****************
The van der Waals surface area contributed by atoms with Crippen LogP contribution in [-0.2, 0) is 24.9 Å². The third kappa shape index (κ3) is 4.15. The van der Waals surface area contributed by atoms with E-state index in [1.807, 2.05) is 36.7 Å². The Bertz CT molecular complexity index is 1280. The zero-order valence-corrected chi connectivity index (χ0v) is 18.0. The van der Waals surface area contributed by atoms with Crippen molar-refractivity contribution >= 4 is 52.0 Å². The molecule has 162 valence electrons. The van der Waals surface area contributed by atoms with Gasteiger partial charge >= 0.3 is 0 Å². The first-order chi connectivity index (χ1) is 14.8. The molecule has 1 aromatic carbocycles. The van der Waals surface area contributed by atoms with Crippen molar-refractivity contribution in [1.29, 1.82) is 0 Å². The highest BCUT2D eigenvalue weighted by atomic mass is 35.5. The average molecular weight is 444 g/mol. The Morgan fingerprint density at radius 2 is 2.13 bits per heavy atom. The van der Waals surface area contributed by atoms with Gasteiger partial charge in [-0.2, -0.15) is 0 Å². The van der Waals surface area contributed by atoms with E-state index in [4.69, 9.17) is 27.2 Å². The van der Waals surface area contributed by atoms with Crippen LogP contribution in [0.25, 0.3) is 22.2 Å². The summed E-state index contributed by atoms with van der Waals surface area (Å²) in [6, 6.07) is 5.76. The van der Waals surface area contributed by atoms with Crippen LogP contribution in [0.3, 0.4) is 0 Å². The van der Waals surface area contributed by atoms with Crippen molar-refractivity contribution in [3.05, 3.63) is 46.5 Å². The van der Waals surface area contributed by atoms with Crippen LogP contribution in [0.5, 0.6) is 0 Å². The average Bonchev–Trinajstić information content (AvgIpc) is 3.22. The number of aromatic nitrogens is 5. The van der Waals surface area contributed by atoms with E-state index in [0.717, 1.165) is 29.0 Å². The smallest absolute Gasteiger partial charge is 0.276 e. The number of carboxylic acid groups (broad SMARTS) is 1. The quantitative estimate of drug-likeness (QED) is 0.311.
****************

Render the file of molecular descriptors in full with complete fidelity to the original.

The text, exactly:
The van der Waals surface area contributed by atoms with Crippen LogP contribution in [-0.2, 0) is 24.9 Å². The third kappa shape index (κ3) is 4.15. The van der Waals surface area contributed by atoms with E-state index in [1.807, 2.05) is 36.7 Å². The Bertz CT molecular complexity index is 1280. The zero-order valence-corrected chi connectivity index (χ0v) is 18.0. The van der Waals surface area contributed by atoms with Crippen molar-refractivity contribution >= 4 is 52.0 Å². The molecule has 162 valence electrons. The van der Waals surface area contributed by atoms with Gasteiger partial charge >= 0.3 is 0 Å². The first-order chi connectivity index (χ1) is 14.8. The molecule has 1 aromatic carbocycles. The van der Waals surface area contributed by atoms with Crippen molar-refractivity contribution in [1.29, 1.82) is 0 Å². The highest BCUT2D eigenvalue weighted by atomic mass is 35.5. The average molecular weight is 444 g/mol. The Morgan fingerprint density at radius 2 is 2.13 bits per heavy atom. The van der Waals surface area contributed by atoms with Gasteiger partial charge in [-0.2, -0.15) is 0 Å². The van der Waals surface area contributed by atoms with E-state index in [4.69, 9.17) is 27.2 Å². The van der Waals surface area contributed by atoms with Crippen LogP contribution in [0.25, 0.3) is 22.2 Å². The summed E-state index contributed by atoms with van der Waals surface area (Å²) in [6, 6.07) is 5.76. The van der Waals surface area contributed by atoms with Crippen LogP contribution in [0.3, 0.4) is 0 Å². The van der Waals surface area contributed by atoms with Crippen molar-refractivity contribution in [3.05, 3.63) is 46.5 Å². The van der Waals surface area contributed by atoms with Crippen LogP contribution in [0.5, 0.6) is 0 Å². The average Bonchev–Trinajstić information content (AvgIpc) is 3.22. The number of aromatic nitrogens is 5. The van der Waals surface area contributed by atoms with E-state index in [0.717, 1.165) is 29.0 Å². The smallest absolute Gasteiger partial charge is 0.276 e. The number of carboxylic acid groups (broad SMARTS) is 1. The quantitative estimate of drug-likeness (QED) is 0.311.